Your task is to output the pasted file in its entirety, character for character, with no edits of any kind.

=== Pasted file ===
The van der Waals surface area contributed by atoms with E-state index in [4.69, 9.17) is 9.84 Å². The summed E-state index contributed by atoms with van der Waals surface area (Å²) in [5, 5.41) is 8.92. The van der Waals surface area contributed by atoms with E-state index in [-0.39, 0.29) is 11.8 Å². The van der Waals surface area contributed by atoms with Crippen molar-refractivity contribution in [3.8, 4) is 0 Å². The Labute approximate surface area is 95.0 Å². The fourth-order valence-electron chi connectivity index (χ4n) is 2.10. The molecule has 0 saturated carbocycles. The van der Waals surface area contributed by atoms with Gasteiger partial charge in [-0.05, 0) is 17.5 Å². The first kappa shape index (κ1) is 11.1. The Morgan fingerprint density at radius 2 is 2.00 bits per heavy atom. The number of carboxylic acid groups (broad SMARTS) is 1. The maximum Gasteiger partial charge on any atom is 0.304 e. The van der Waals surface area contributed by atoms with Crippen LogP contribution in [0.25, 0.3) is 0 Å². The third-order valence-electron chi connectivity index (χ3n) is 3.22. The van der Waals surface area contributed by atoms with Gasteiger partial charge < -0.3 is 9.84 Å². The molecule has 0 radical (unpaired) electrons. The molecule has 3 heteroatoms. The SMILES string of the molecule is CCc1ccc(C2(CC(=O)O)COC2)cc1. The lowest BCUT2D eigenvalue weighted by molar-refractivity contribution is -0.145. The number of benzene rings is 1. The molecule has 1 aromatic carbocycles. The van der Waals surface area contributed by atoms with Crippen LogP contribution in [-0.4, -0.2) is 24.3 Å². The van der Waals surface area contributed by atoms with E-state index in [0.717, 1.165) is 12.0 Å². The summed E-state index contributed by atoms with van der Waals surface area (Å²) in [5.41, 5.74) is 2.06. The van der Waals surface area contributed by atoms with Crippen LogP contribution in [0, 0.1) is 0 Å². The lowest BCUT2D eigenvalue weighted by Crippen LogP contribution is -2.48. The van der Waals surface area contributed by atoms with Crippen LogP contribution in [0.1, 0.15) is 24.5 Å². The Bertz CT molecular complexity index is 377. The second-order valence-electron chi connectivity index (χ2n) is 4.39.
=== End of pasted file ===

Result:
The van der Waals surface area contributed by atoms with E-state index in [4.69, 9.17) is 9.84 Å². The summed E-state index contributed by atoms with van der Waals surface area (Å²) in [5, 5.41) is 8.92. The van der Waals surface area contributed by atoms with E-state index in [-0.39, 0.29) is 11.8 Å². The van der Waals surface area contributed by atoms with Crippen molar-refractivity contribution in [3.8, 4) is 0 Å². The Labute approximate surface area is 95.0 Å². The fourth-order valence-electron chi connectivity index (χ4n) is 2.10. The molecule has 0 saturated carbocycles. The van der Waals surface area contributed by atoms with Gasteiger partial charge in [-0.05, 0) is 17.5 Å². The first kappa shape index (κ1) is 11.1. The Morgan fingerprint density at radius 2 is 2.00 bits per heavy atom. The number of carboxylic acid groups (broad SMARTS) is 1. The maximum Gasteiger partial charge on any atom is 0.304 e. The van der Waals surface area contributed by atoms with Crippen LogP contribution in [0.25, 0.3) is 0 Å². The third-order valence-electron chi connectivity index (χ3n) is 3.22. The van der Waals surface area contributed by atoms with Gasteiger partial charge < -0.3 is 9.84 Å². The molecule has 0 radical (unpaired) electrons. The molecule has 3 heteroatoms. The SMILES string of the molecule is CCc1ccc(C2(CC(=O)O)COC2)cc1. The lowest BCUT2D eigenvalue weighted by molar-refractivity contribution is -0.145. The number of benzene rings is 1. The molecule has 1 aromatic carbocycles. The van der Waals surface area contributed by atoms with Crippen LogP contribution in [-0.4, -0.2) is 24.3 Å². The van der Waals surface area contributed by atoms with E-state index in [0.717, 1.165) is 12.0 Å². The summed E-state index contributed by atoms with van der Waals surface area (Å²) in [5.41, 5.74) is 2.06. The van der Waals surface area contributed by atoms with Crippen LogP contribution in [0, 0.1) is 0 Å². The lowest BCUT2D eigenvalue weighted by Crippen LogP contribution is -2.48. The van der Waals surface area contributed by atoms with Crippen LogP contribution in [0.1, 0.15) is 24.5 Å². The Bertz CT molecular complexity index is 377. The second-order valence-electron chi connectivity index (χ2n) is 4.39.